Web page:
Sold it all.
Same with the gold stocks.
Sold them all.
On Wall Street, what we do know is that the billion dollar man, John Paulson has been loading up on gold.
"Paulson & Co., the hedge-fund firm run by billionaire John Paulson, increased its investment in gold and gold-mining shares in the first quarter, according to a regulatory filing. As of the end of the first quarter, Paulson was the largest holder of SPDR Gold Trust, an investment fund that buys gold bullion. The New York-based firm owned 8.7 percent of the fund, valued at $2.8 billion as of March 31, according to a filing with the U.S. Securities and Exchange Commission.
That position was established as a hedge, the company said in a statement, because its funds have a share class that is denominated in gold rather than in dollars or euros.
Paulson bought or added to several gold companies in the quarter as well. He purchased a 15 percent stake in Market Vectors Gold Miners ETF, a fund that mirrors the move in the Amex Gold Miners Index. That stake was worth $638 million at the end of the quarter.
Paulson also bought a 2.6 percent of Gold Fields Ltd., becoming the fourth-largest holder of the Johannesburg-based gold miner. The investment firm, which manages $26 billion, also bought an additional 2.4 million shares of Kinross Gold Corp. Paulson owned 4.4 percent of the Toronto-based gold producer and was its third-largest holder at the end of the quarter.
Paulson reported owning an 11.3 percent stake in AngloGold Ashanti Ltd., also based in Johannesburg, in March. (That's another billion and a half)
Paulson’s largest fund, the Advantage Plus Fund Ltd. returned 4.8 percent through April."
We also know that David Einhorn has been gobbling up gold, and he touted it in his speech the other night.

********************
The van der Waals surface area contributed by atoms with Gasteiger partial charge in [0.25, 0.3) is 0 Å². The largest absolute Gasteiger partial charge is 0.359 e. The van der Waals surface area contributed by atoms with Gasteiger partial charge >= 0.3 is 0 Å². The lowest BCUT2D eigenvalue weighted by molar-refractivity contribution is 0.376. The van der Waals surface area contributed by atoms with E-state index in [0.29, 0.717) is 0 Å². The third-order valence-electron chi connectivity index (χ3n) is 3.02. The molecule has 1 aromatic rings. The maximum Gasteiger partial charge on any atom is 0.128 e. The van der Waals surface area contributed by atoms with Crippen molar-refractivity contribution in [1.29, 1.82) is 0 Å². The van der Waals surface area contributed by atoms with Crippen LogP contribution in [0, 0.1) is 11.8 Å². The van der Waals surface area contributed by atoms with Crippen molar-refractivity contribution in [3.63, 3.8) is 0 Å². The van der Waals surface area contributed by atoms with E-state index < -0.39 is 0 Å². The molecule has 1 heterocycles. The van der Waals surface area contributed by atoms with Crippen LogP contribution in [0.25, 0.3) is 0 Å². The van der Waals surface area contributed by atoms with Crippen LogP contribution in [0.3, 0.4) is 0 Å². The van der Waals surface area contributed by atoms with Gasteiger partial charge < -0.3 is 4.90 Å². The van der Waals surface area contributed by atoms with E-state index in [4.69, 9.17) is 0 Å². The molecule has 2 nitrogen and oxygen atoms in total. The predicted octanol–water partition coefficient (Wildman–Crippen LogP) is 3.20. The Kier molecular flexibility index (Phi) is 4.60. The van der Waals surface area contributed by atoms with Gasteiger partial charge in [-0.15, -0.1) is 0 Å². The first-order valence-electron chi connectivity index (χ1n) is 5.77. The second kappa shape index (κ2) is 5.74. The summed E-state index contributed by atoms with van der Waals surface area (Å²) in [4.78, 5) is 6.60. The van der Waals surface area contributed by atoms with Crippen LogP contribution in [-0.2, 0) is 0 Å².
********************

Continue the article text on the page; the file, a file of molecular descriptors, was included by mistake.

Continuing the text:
He also touted gold in a shareholder letter:
"To everyone's dismay, we believe that some of Grandpa Ben's predictions are playing out. Our current chairman of the Federal Reserve, Ben Bernanke, is an 'inflationist.' ... The size of the Fed's balance sheet is exploding and the currency is being debased... Our instinct is that gold will do good either way; deflation will lead to further steps to debase the currency, while inflation speaks for itself. We have bought gold, calls on gold, an index of gold mining stocks (GDX) and calls on higher long-term U.S. interest rates."
And we also know that a bunch of technical analysts now say that gold is ready to break out.
So I got rid of mine.
Every ounce, and every share.
I don't buy the story that gold is a hedge against inflation. I think it was a hedge against "deflation." Look who has been buying gold. Isn't it the end of the world types?
And inflation, in things we don't own, is now back. (Did anyone see that MT was able to push through a price increase in steel? How do the deflationistas explain that? They should buy MT instead!)
Now for balance, I had to include what the supposedly "smartest guys in the room" were doing, so I would be able to make a point, without quoting the nut jobs. Heck, I think we're heading into a massive economic boom, so why should I bring any more crazy talk into this blog already!
Because the hedge, against inflation, is not gold, but oil. (See the post below.)
And in an economic boom, our dollar rallies, and our interest rates go up, and that isn't a hospitable environment for gold.
The last time I sold any gold was in December 1999, when gold had made a move off of it's bottom of 252 up to around $320. I was buying a condo overlooking the ocean in Florida, so I sold some Pan Pac $50 commemoratives, and some kilo bars to pay for the trade. And it's tough parting with gold. When it's in your hand, you know it's money.
For three years, I didn't have to sweat a lookback on gold. Then in five years, they both tripled.
I think you'll have plenty of time to get in gold again, and the cheapest assets here in the US are Florida condos and stocks.
After all, PIMCO's Bill Gross came on CNBC today, and warned viewers that we were heading for substandard equity returns for years to come. (He didn't mention that the commodity trade by the indexers is now back on again either.)
So it's time again to put the money in something that the "smartest guys in the room" aren't buying, and selling what they are.
And if you want something to buy outside the United States, you can start with Arcelor Mittal (MT 33.30), instead of parking your gold in Luxembourg!